Pittsburgh is more than a city of steel. It is also the City of Bridges. It has more of them than Venice, Italy — a city that is most easily traveled by boat. Venice has 443 bridges. Pittsburgh had 446.
Today it has 445.
That last bridge, where Forbes Avenue crosses Fern Hollow Creek in Frick Park, collapsed into the ravine below Friday morning.
In a twist of dramatic irony, the city already was slated for a visit from President Joe Biden during which he would discuss infrastructure.
There is no better example of infrastructure than a bridge. It is a construction that connects where you are with where you are going. It is both firmly grounded and floating on aspirational air. Bridges are necessary, practical and commercial. Try to maintain an economy anywhere without a bridge. You can’t do it.
At the same time, a collapsed bridge is the perfect metaphor for infrastructure that isn’t maintained. Bridges are made of metal and stone, materials that are firm but that don’t last forever — not without careful shepherding to keep them strong, especially in a climate awash with cold and precipitation that is fought with salt.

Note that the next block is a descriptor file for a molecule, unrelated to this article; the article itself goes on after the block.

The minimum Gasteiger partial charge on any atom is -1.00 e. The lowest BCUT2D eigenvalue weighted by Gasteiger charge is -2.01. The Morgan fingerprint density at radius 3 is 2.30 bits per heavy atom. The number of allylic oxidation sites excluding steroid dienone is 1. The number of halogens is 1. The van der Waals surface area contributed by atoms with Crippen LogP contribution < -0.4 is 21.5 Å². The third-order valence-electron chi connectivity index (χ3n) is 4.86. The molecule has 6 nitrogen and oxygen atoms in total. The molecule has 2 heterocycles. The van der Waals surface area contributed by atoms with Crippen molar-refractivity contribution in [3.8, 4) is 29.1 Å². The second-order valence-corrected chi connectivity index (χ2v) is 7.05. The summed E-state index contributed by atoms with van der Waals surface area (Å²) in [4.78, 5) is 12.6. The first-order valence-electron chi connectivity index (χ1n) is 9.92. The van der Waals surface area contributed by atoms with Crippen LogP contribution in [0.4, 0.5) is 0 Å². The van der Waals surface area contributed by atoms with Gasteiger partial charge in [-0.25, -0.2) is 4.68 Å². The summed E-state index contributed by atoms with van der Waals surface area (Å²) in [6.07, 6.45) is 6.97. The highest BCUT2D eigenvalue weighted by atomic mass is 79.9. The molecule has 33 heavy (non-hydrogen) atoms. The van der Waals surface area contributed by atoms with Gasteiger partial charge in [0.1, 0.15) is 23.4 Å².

Pittsburgh isn’t just the City of Bridges. Pittsburgh is a poster child for bridges that need to be maintained. That need to be fixed and supported and improved. And that doesn’t always happen.
Remember that it was only in 2015 that the Greenfield Bridge was demolished. That bridge built in 1922 started to crumble in the 1980s. Rather than being fixed, it was netted when crumbling pieces of it injured people. Did that help? Not really. By 2003, the next step in not fixing it was to build a second framework underneath — a bridge under a bridge to keep the breaking bridge from falling onto people and cars.
This just points to the problem with infrastructure. We recognize its importance. We recognize its dangers. And when a catastrophe occurs — the Interstate 35 bridge collapse in Minnesota in 2007 or the pedestrian bridge collapse at Florida International University in 2018 — there are calls to do more and better but ultimately not enough.
Infrastructure is a political box to check that makes its way into speeches but is somehow always deprioritized in budgets. And now the state is trying to find ways to fix bridges with tolls instead of actual investment.
Biden’s visit follows the $1.2 trillion infrastructure bill passed in November, but the collapse follows decades of fixing our most important structures with the least investment possible. There is no excuse for that with this bridge or any of the other 445 in Pittsburgh or the hundreds of others across Pennsylvania.